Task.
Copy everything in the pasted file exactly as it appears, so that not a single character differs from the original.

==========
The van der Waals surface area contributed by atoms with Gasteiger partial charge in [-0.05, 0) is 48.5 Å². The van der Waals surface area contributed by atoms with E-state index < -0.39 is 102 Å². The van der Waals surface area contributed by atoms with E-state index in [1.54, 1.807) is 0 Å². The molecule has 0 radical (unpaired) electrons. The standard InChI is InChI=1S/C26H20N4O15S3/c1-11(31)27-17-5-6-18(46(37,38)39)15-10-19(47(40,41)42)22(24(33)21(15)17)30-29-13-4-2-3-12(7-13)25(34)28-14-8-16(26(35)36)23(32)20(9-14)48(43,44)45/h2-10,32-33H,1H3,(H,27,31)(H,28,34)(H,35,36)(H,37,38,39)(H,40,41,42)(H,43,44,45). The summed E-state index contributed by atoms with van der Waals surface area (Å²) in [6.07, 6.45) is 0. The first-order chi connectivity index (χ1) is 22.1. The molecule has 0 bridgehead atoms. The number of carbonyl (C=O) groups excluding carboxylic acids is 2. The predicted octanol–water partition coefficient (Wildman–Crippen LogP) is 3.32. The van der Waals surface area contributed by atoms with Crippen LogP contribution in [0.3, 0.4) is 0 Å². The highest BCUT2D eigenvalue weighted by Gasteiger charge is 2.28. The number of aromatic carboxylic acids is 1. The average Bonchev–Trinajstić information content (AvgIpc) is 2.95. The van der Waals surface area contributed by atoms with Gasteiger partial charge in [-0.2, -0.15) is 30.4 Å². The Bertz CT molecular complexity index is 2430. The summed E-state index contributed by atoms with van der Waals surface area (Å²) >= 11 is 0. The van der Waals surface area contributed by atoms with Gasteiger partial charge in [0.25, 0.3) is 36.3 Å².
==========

The van der Waals surface area contributed by atoms with Gasteiger partial charge in [-0.05, 0) is 48.5 Å². The van der Waals surface area contributed by atoms with E-state index < -0.39 is 102 Å². The van der Waals surface area contributed by atoms with E-state index in [1.54, 1.807) is 0 Å². The molecule has 0 radical (unpaired) electrons. The standard InChI is InChI=1S/C26H20N4O15S3/c1-11(31)27-17-5-6-18(46(37,38)39)15-10-19(47(40,41)42)22(24(33)21(15)17)30-29-13-4-2-3-12(7-13)25(34)28-14-8-16(26(35)36)23(32)20(9-14)48(43,44)45/h2-10,32-33H,1H3,(H,27,31)(H,28,34)(H,35,36)(H,37,38,39)(H,40,41,42)(H,43,44,45). The summed E-state index contributed by atoms with van der Waals surface area (Å²) in [6.07, 6.45) is 0. The first-order chi connectivity index (χ1) is 22.1. The molecule has 0 bridgehead atoms. The number of carbonyl (C=O) groups excluding carboxylic acids is 2. The predicted octanol–water partition coefficient (Wildman–Crippen LogP) is 3.32. The van der Waals surface area contributed by atoms with Crippen LogP contribution in [0.3, 0.4) is 0 Å². The highest BCUT2D eigenvalue weighted by Gasteiger charge is 2.28. The number of aromatic carboxylic acids is 1. The average Bonchev–Trinajstić information content (AvgIpc) is 2.95. The van der Waals surface area contributed by atoms with Gasteiger partial charge in [-0.2, -0.15) is 30.4 Å². The Bertz CT molecular complexity index is 2430. The summed E-state index contributed by atoms with van der Waals surface area (Å²) >= 11 is 0. The van der Waals surface area contributed by atoms with Gasteiger partial charge in [0.25, 0.3) is 36.3 Å².